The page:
// prevents that all instances of this program access the APIs at the
 // first second of each minute.
 final long offsetTime = Math.round(Math.random() * 59000d);

 Runnable dataCollectorSchedulerTask = new Runnable() {
 public void run() {
   //lets look at this later...

 // Scheduler for data collection
 Scheduler dataCollectorScheduler = new Scheduler();

 // keep running as long as everything is ok.
 while (keepRunning && failedConsecutiveLoops.i > 100) {
 try {
 } catch (InterruptedException e) {

Starting in line 16, we initialize the following quote readers:

Symbol Comment
BTC Bitcoin in USD, Quote from Bitstamp.
ASHR An ETF tracking the CSI500, giving us information about the health of Chinese markets.
^FCHI CAC 40 Quote from Yahoo
CHFUSD.X CHF in USD, Quote from Yahoo
ZARUSD.X ZAR in USD, Quote from Yahoo
EURUSD.X EUR in USD, Quote from Yahoo
RUBUSD.X RUB in USD, Quote from Yahoo
CNY.X CNY in USD, Quote from Yahoo
GCJ16.CMX Gold Futures, Quote from Yahoo
DIA An ETF tracking the Dow Jones Industrial Index.

Some indices are not provided by Yahoo when using the API, but for our purpose, an ETF tracking the index works just as well.

Starting in line 40, we initialize the EventBus and register the data sinks.

In line 68ff, we prepare and start the Scheduler to execute the main loop once a minute.

Next we take a closer look on the Runnable:

public void run() {
 if (failedConsecutiveLoops.i > 5) {
 // something's stinky. Sleep some extra time to give remote
 // systems time to recover.
 if (failedConsecutiveLoops.i % 7 != 0) {
 // sleep offset time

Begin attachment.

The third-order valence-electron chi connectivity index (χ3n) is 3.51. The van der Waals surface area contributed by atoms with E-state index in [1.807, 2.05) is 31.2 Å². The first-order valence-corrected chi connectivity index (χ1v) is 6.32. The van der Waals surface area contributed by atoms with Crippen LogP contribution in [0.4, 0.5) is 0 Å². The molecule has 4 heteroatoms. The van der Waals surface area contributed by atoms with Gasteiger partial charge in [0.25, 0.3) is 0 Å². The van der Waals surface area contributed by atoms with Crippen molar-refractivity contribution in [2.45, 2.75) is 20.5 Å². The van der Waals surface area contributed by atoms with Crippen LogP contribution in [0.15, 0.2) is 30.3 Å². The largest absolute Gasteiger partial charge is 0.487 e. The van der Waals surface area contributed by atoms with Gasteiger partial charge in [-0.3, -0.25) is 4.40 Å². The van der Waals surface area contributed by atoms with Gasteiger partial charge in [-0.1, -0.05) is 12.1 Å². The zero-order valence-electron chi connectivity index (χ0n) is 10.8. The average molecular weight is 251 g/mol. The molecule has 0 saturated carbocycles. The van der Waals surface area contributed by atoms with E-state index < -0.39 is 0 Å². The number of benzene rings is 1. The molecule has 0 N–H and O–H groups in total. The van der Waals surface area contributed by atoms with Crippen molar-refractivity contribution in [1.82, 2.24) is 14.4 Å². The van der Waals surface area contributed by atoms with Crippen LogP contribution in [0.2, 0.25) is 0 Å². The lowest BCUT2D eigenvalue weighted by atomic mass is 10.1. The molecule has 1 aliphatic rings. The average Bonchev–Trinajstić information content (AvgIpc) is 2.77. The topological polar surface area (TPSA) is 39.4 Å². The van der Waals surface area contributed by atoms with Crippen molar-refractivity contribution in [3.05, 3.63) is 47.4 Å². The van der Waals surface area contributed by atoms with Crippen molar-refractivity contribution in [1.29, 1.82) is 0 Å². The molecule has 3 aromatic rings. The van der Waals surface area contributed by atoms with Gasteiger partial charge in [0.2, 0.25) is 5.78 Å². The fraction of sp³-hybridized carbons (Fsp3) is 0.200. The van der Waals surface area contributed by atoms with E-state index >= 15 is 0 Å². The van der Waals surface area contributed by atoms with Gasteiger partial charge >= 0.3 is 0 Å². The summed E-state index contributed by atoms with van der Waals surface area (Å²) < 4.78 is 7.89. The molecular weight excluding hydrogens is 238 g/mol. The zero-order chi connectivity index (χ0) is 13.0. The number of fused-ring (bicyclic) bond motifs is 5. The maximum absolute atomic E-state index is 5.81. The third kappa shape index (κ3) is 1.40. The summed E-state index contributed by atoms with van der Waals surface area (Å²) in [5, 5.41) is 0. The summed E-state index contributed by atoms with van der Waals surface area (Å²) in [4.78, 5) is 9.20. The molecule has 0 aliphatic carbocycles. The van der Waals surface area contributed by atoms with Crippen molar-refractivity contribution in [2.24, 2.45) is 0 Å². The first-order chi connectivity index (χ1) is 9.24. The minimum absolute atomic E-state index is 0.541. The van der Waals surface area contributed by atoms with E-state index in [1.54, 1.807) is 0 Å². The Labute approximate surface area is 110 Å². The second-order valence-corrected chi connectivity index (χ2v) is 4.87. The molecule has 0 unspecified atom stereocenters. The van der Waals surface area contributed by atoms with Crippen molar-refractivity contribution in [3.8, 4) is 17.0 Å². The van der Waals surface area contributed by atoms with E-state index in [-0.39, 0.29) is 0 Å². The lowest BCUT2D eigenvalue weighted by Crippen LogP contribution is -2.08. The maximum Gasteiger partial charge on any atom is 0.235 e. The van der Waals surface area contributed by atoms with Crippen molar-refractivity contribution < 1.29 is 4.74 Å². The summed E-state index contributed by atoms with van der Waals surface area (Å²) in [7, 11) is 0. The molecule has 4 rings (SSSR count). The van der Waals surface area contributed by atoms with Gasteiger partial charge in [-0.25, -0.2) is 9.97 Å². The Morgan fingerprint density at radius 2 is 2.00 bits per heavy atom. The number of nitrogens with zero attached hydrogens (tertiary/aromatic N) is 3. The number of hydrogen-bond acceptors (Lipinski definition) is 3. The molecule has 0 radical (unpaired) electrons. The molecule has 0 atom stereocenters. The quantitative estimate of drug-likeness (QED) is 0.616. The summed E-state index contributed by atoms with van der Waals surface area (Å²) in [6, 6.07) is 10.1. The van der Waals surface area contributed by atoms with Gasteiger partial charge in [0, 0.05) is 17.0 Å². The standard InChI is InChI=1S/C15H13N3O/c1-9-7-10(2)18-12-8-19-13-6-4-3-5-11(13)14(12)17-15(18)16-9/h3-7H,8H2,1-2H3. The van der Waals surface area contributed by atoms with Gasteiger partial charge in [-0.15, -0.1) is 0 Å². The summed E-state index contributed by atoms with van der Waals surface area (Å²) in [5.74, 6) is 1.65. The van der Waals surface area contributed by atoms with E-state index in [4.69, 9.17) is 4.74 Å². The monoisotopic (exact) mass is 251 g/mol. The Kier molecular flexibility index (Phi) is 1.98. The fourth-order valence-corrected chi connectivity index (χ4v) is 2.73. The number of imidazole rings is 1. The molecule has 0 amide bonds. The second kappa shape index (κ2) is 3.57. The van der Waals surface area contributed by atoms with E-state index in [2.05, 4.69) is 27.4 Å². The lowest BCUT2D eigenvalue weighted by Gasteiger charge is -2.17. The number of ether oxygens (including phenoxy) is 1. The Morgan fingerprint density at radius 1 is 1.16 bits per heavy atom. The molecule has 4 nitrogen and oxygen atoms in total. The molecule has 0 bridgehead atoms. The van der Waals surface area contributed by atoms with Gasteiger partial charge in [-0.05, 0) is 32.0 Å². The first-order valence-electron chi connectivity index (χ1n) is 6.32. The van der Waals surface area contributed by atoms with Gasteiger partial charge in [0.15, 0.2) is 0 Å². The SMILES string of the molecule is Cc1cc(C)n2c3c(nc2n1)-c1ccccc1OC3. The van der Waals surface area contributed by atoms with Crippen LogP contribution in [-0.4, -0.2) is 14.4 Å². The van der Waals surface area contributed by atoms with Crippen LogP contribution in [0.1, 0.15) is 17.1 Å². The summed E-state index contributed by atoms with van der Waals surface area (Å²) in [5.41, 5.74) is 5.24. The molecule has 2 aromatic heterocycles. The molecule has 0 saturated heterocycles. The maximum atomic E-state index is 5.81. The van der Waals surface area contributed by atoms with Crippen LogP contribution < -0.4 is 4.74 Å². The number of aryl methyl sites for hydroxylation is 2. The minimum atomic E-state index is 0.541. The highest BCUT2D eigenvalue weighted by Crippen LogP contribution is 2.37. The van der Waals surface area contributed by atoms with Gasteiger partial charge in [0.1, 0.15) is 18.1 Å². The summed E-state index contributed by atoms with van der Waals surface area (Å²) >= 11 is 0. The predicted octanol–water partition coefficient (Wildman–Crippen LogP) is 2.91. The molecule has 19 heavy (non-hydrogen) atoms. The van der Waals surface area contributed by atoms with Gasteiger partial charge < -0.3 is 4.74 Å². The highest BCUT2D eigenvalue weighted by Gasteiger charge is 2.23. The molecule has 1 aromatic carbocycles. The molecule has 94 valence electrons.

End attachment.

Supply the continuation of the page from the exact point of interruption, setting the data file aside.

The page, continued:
try {
 } catch (InterruptedException e1) {
 // ignore

 // read and publish quotes
 QuotesChangedEvent e = new QuotesChangedEvent();
 e.currentBtcQuote = rdr.getCurrentQuote();
 e.quoteSha = yqrSha.getCurrentQuote();
 e.quoteCac40 = yqrCac40.getCurrentQuote();
 e.quoteChf = yqrChf.getCurrentQuote();
 e.quoteZar = yqrZar.getCurrentQuote();
 e.quoteEur = rqrEur.getCurrentQuote();
 e.quoteRub = yqrRub.getCurrentQuote();
 e.quoteGoldFuture = yqrGoldFutures.getCurrentQuote(); 

 e.quoteCny = yqrCny.getCurrentQuote();
 e.quoteDJI = yqrDowJones.getCurrentQuote();
 e.bidBtc = rdr.getBid();
 e.askBtc = rdr.getAsk();
 e.min24Btc = rdr.getMin24();
 e.max24Btc = rdr.getMax24();
 e.volume24Btc = rdr.getVolume24();
 e.vwapBtc = rdr.getVwap();

 // Post event

 // reset failed loop counter
 failedConsecutiveLoops.i = 0;

The counter “failedConsecutiveLoop” contains the number of runs that have failed so far in a row. Normally it should be 0. From time to time it will be a small number. When it reaches a big number, we assume that something is broken and will not recover in the forseable future. In this case we stop the scheduler and end the program.